10 October 2018
Time: 1:00 - 3:00pm
Venue: Room G5, School of Law, Queen Mary University of London, Mile End Road, London E1 4NS
The Centre for Law and Society in a Global Context is delighted to present this one-off workshop for graduate students by Visiting Professor Paul Schiff Berman, one of the world's leading theorists of the interaction between legal systems. Professor Berman will conduct the workshop on 'Legal Jurisdiction and the Deterritorialization of Social Life'. There is a paper to be read before the workshop - to register and receive a copy of the paper, please email Maks Del Mar: firstname.lastname@example.org. PhD students will be given priority, but LLM students are also welcome. Places are limited.
About the workshop
Social lives are increasingly unmoored from physical location. This deterritorialization arises in part from successive waves of technological innovation that have repeatedly transformed human conceptions of space, place, and proximity. Indeed, today electronic data—everything from e-mails and text messages to Facebook and Instagram posts to Twitter pronouncements to drone warfare data to search algorithms to financial transactions to cloud data storage—travels around the globe with little relationship to physical territory. In addition, all of this data is often in the custody and control of data intermediaries such as Google, Facebook, Twitter, Apple, Microsoft, Amazon, private military contractors, and so on.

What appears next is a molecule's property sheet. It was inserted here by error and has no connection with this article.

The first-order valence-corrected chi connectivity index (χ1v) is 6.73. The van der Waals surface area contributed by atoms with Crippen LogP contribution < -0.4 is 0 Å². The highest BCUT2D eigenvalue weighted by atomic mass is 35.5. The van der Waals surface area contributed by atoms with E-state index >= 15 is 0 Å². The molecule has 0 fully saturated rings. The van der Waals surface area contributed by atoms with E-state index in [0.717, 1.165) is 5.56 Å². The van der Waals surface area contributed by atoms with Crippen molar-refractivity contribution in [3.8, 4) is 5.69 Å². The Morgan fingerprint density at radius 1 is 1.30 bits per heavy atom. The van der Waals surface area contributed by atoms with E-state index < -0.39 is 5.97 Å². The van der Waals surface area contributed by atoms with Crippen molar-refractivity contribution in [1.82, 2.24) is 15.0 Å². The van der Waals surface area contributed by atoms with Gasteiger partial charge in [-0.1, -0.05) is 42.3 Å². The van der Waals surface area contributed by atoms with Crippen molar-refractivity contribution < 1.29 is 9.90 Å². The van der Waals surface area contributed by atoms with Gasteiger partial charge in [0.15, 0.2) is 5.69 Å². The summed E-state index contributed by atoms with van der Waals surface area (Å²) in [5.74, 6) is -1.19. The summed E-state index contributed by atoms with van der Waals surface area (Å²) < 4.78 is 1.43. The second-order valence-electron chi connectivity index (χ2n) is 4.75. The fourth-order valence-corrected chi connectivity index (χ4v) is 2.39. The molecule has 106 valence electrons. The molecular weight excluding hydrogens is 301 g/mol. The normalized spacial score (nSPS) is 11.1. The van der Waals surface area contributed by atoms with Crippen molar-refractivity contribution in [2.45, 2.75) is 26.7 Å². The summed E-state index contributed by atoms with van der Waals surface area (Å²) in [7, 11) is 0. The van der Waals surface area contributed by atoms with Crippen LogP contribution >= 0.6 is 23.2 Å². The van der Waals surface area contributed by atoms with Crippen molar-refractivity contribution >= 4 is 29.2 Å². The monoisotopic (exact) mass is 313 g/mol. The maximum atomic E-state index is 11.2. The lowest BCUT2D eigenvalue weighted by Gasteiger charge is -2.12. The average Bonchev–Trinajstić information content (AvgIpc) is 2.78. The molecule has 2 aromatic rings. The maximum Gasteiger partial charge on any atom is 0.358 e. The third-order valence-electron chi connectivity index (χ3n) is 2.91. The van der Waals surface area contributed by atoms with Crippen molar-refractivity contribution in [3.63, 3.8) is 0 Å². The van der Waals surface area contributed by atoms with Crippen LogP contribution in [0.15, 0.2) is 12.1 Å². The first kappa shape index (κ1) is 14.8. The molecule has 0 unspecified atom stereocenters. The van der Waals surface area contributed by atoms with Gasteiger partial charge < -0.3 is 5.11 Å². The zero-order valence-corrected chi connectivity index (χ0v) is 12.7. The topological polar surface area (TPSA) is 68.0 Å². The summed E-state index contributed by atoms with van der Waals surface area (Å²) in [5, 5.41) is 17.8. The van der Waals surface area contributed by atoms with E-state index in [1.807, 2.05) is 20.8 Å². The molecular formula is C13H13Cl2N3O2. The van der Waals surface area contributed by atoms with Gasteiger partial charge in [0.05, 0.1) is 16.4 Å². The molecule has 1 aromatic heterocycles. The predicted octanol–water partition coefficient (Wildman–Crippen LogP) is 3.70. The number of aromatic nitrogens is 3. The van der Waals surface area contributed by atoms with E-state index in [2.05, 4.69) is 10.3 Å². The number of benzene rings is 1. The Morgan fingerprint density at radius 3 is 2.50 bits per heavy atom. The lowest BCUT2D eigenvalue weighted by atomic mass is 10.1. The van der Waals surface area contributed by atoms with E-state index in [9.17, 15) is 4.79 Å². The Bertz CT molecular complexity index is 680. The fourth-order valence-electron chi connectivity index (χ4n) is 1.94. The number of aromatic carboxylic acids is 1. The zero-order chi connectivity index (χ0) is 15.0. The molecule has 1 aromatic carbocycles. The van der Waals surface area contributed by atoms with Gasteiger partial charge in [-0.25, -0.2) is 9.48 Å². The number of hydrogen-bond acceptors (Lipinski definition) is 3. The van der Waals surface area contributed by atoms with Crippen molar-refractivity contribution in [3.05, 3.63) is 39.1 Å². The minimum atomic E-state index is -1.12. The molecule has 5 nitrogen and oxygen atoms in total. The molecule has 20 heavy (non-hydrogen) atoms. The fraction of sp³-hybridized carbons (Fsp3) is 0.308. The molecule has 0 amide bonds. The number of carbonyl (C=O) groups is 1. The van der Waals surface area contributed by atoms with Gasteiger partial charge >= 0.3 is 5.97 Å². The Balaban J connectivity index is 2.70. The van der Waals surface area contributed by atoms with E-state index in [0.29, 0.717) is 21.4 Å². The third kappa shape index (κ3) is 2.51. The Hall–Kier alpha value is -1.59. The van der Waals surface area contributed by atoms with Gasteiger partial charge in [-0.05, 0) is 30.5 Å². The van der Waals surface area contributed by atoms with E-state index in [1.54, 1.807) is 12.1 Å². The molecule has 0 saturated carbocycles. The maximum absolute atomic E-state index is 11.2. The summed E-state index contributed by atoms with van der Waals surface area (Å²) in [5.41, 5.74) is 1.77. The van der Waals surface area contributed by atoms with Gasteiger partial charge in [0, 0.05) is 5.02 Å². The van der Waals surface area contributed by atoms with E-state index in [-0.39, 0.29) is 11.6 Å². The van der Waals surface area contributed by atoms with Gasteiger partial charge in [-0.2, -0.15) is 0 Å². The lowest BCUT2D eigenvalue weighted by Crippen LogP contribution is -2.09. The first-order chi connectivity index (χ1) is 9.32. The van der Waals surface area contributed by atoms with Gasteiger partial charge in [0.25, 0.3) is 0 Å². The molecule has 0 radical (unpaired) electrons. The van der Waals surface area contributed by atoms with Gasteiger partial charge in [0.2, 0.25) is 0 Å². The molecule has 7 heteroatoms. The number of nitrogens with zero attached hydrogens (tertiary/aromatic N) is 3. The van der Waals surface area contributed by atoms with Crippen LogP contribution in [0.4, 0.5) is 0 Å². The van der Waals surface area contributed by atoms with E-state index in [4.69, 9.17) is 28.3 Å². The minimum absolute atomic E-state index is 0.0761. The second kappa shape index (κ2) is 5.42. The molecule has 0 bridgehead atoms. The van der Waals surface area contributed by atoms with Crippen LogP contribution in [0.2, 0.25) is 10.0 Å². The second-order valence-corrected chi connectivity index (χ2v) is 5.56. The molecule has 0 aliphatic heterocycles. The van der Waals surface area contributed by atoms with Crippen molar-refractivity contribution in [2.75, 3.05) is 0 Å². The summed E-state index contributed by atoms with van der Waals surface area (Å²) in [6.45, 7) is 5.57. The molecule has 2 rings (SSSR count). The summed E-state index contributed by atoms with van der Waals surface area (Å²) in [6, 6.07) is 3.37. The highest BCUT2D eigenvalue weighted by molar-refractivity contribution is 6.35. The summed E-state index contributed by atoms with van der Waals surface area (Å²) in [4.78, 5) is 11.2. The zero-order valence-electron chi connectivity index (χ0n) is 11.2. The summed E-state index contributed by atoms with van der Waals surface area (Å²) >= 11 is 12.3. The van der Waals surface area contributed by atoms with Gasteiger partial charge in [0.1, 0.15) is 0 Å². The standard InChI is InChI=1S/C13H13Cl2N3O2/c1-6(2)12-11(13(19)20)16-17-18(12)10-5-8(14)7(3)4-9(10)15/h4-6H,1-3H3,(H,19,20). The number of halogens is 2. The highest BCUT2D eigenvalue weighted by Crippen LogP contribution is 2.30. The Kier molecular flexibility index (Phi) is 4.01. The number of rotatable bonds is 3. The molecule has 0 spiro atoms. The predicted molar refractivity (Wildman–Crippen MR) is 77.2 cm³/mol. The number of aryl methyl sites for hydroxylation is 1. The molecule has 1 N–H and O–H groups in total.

Three important consequences flow from this ubiquitous technology-enabled, data-driven global societal activity. First, the territorial location of data becomes increasingly arbitrary and substantively unimportant. Second, because of this deterritorialization of data, it will often be the case that territorially-based courts (or law enforcement authorities generally) are unable to easily enforce their decisions because those decisions require cooperation from relevant actors in far-flung communities. Third, as a direct result of the first two problems, governmental and judicial authorities are increasingly turning to multinational corporate data intermediaries to carry out and enforce their orders because only those companies have sufficient global reach to make legal rulings effective. But deputizing these intermediaries to become enforcement agents, while logical and possibly effective, raises new problems regarding the scope of governmental authority and the distortions involved in privatizing law enforcement.
This Seminar explores the deterritorialization of social life and considers a set of principles that might guide legal regimes considering these sorts of jurisdictional dilemmas in the data-driven era in which we find ourselves.
For directions to the venue, please refer to the map.
There is a paper to be read before the workshop - to register and receive a copy of the paper, please email Maks Del Mar: email@example.com. PhD students will be given priority, but LLM students are also welcome. Places are limited.
For more information on this event, please email firstname.lastname@example.org.
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